training@cloudera-training:~$ hadoop fs -ls /user/training

There's no files in there, so it silently exits. This is different than if you ran hadoop fs -ls /foo, which refers to a directory you know doesn't exist.

Note that the directory structure within HDFS has nothing to do with the directory structure of the local filesystem; they're completely separate namespaces.

Uploading Files

Besides browsing the existing filesystem, another important thing can do with the FsShell (as this subsystem is properly referred to), is to upload new data into it.

If you perform a "regular" ls command on your home directory in the local filesystem, you'll see a few files and directories, including two named

shakespeare.tar.gz and shakespeare-streaming.tar.gz. Both of these files

include the complete works of Shakespeare in text format, although they have been formatted slightly differently for convenience. We're going to work with the regular shakespeare.tar.gz for now.

Unzip this by running:

training@cloudera-training:~$ tar vzxf shakespeare.tar.gz

This will inflate to a directory named input/ containing several files. We can insert this directory into HDFS by running:

training@cloudera-training:~$ hadoop fs -put input /user/training/input

This will copy the local input/ directory into a remote directory named /user/training/input. Try to read the contents of your HDFS home directory now, to confirm this:

training@cloudera-training:~$ hadoop fs -ls /user/training

You should see an entry for the input directory. Now, try the same fs -ls command but with no pathname argument:

training@cloudera-training:~$ hadoop fs -ls

You should get the same results back.

If you don't pass a directory name to the -ls command, it assumes you mean your home directory, /user/$USER a.k.a /user/training.

Relative paths

Relative paths

If you pass any relative (non-absolute) paths to FsShell commands (or use relative paths in MapReduce programs), they will implicitly be relative to this base directory. For example, you can see the contents of the uploaded input directory by running:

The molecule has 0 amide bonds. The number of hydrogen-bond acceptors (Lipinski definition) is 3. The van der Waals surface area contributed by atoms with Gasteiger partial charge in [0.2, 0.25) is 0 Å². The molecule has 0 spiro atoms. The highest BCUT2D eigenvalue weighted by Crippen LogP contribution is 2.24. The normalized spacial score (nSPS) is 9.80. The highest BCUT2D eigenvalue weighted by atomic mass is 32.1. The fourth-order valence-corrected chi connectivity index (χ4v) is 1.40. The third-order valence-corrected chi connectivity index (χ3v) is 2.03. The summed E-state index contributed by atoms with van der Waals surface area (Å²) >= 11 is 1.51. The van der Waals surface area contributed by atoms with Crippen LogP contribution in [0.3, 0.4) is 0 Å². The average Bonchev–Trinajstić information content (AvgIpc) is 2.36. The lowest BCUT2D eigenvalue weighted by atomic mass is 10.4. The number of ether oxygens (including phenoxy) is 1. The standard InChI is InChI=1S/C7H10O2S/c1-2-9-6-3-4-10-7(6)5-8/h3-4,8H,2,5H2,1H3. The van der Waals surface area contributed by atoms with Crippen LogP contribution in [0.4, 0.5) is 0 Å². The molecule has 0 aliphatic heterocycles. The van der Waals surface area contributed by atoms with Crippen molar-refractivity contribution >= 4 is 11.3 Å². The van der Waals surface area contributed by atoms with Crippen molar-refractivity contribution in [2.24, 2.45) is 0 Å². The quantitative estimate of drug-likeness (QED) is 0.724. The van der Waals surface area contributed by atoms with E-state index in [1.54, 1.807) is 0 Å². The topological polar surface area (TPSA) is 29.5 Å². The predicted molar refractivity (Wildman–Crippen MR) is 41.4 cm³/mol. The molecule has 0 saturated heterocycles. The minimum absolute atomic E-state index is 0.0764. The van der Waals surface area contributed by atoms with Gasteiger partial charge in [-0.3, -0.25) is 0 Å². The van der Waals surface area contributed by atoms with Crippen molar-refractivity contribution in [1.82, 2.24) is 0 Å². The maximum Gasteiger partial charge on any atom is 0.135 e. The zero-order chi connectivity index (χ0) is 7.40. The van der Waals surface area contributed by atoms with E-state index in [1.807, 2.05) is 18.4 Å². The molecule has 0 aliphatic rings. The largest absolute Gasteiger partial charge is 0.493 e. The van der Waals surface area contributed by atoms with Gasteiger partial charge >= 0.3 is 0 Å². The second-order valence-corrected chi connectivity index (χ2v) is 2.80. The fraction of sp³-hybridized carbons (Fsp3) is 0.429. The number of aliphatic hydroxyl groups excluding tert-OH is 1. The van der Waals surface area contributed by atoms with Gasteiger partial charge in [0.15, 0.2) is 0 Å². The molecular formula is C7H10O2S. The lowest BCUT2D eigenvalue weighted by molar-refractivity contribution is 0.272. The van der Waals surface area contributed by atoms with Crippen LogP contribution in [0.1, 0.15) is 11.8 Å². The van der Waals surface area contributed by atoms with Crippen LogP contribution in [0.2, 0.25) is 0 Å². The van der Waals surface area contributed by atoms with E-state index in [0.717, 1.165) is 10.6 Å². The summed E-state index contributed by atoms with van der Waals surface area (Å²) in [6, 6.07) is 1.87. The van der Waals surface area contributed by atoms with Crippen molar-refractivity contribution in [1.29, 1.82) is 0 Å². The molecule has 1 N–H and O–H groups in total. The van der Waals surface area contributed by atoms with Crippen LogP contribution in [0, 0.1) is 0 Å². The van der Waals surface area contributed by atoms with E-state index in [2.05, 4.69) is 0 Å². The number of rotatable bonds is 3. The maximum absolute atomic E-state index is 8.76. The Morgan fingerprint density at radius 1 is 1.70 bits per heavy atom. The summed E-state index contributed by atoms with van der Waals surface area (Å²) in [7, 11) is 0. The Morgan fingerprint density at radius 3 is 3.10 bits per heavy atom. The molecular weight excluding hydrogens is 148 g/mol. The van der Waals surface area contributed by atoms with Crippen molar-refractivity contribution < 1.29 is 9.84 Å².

training@cloudera-training:~$ hadoop fs -ls input

You also could have uploaded the Shakespeare files into HDFS by running:

training@cloudera-training:~$ hadoop fs -put input input

Viewing Files

Now let's view one of the files in this directory:

training@cloudera-training:~$ hadoop fs -cat input/sonnets

It will then print the contents of the sonnets file to the terminal. This command is handy for viewing the output of your MapReduce programs. Very often, an individual output file of a MapReduce program will be very large, and you don't want to dump the entire thing to the terminal. In that case, you should pipe the output of the -cat command into either head (if you only want to see a couple lines) or less if you want the ability to control a scrolling buffer.


training@cloudera-training:~$ hadoop fs -cat input/sonnets | less

If you want to download a file and manipulate it in the local filesystem (e.g., with a text editor), the -get command takes two arguments, an HDFS path, and a local path, and copies the HDFS contents into the local filesystem.

Other Commands

There are several other commands associated with the FsShell subsystem; these can perform most common filesystem manipulations (rm, mv, cp, mkdir, etc.). Try playing around with a few of these if you'd like.

Running a MapReduce Program

The same wrapper program is used to launch MapReduce jobs. The source code for a job is contained in a compiled .jar file. Hadoop will load the JAR into HDFS and distribute it to the worker nodes, where the individual tasks of the MapReduce job will be executed.